Time Machines and Science Experiments

Over the past few weeks, we have worked in groups to design and create large-scale diagrams of our time machines. During this workshop, we discussed time, simple machines, and numbers to help us in our project.

We have started our narratives by exploring the idea of returning to the past. Some students have already begun drafting sentences, while others are making props to help tell their stories in the art studio.

In addition, we created a list of items we would take with us on our time travels and then made them in the art studio.

In the performance space, we have been working in groups to construct pyramids out of Lego. We also learned about simple machines and drew them, and some of these machines have ended up in our time machines, such as the cogs and levers.

We have also been investigating digital clocks and the countdown process, using various tools such as commercial kitchen timers and a large-scale digital clock in the learning commons. We even played “Beat the Clock” to see how many star jumps we could do in a minute.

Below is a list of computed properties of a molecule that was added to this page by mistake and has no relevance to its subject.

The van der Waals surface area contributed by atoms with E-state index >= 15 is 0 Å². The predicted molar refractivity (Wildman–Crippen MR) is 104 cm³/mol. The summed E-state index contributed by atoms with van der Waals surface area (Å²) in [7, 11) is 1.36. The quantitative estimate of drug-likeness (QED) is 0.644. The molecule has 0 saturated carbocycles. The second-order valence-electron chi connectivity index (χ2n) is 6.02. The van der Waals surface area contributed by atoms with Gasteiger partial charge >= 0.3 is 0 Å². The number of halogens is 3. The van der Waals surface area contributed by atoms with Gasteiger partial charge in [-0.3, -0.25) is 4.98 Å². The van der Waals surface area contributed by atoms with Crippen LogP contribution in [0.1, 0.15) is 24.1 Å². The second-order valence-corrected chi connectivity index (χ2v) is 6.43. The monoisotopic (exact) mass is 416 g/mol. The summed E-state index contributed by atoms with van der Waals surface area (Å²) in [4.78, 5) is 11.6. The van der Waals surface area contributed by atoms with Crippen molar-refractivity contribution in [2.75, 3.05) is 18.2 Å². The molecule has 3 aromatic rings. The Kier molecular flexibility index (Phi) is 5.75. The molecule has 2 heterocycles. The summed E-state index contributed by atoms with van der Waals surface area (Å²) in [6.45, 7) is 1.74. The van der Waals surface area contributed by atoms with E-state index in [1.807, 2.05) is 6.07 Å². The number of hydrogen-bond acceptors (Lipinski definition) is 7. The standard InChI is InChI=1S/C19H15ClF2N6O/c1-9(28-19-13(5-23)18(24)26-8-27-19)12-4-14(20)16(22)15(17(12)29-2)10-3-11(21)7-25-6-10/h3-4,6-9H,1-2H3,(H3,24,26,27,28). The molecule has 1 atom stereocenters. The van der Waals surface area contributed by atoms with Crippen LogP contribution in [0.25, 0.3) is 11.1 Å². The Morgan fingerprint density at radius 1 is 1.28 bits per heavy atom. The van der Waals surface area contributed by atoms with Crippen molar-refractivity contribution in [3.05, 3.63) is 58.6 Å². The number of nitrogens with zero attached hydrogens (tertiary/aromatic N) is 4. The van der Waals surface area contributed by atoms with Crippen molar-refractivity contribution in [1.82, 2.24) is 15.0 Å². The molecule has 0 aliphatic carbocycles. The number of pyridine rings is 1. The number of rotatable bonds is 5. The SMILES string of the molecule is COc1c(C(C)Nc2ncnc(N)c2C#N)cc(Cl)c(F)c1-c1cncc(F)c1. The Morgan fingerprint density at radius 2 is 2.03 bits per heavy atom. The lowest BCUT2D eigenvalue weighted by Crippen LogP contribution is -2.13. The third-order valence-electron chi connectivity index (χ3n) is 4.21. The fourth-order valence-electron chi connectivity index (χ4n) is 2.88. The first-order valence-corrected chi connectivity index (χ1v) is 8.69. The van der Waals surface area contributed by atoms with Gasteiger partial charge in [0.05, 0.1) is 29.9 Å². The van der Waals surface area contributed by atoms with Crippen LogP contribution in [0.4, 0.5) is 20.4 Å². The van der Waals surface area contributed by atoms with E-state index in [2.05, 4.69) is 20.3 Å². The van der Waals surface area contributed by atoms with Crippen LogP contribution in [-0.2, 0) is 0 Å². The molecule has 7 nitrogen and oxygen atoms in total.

We were fortunate to have Robert demonstrate a science experiment to the entire Prep neighbourhood.

Science experiments can help you stay curious and creative, as well as improve your problem-solving skills. 

During the experiment, the children shared their knowledge of science. Rafa mentioned the need for electricity and various materials, while Rhys believed intelligence was necessary. Raphael recognised the importance of conducting experiments, and Robert explained that science is about observation. He used an ordinary box to demonstrate this point, explaining that it was full of molecules and that by waving air on our faces, we could see the impact of those molecules on the surrounding objects.

Robert then demonstrated a vortex cannon, which initially appeared not to affect the box. He used paper cylinders to observe the canon and explained that it fired air molecules. The children were fascinated by this and could observe the air being fired from the canon. Robert then added smoke to the cannon to make it easier to observe the molecules.

The children were asked who was being a good scientist. Arlo explained that you needed to know how to do things and have knowledge no one else has. The importance of paying attention and observing was highlighted, and the children were asked who had noticed something. Ollie saw that the air had come out of the holes and had been squeezed when the box was pushed.

Finally, Ronan asked if there was anything else inside the box besides the smoke.

We are looking forward to our next excellent experiment with Robert.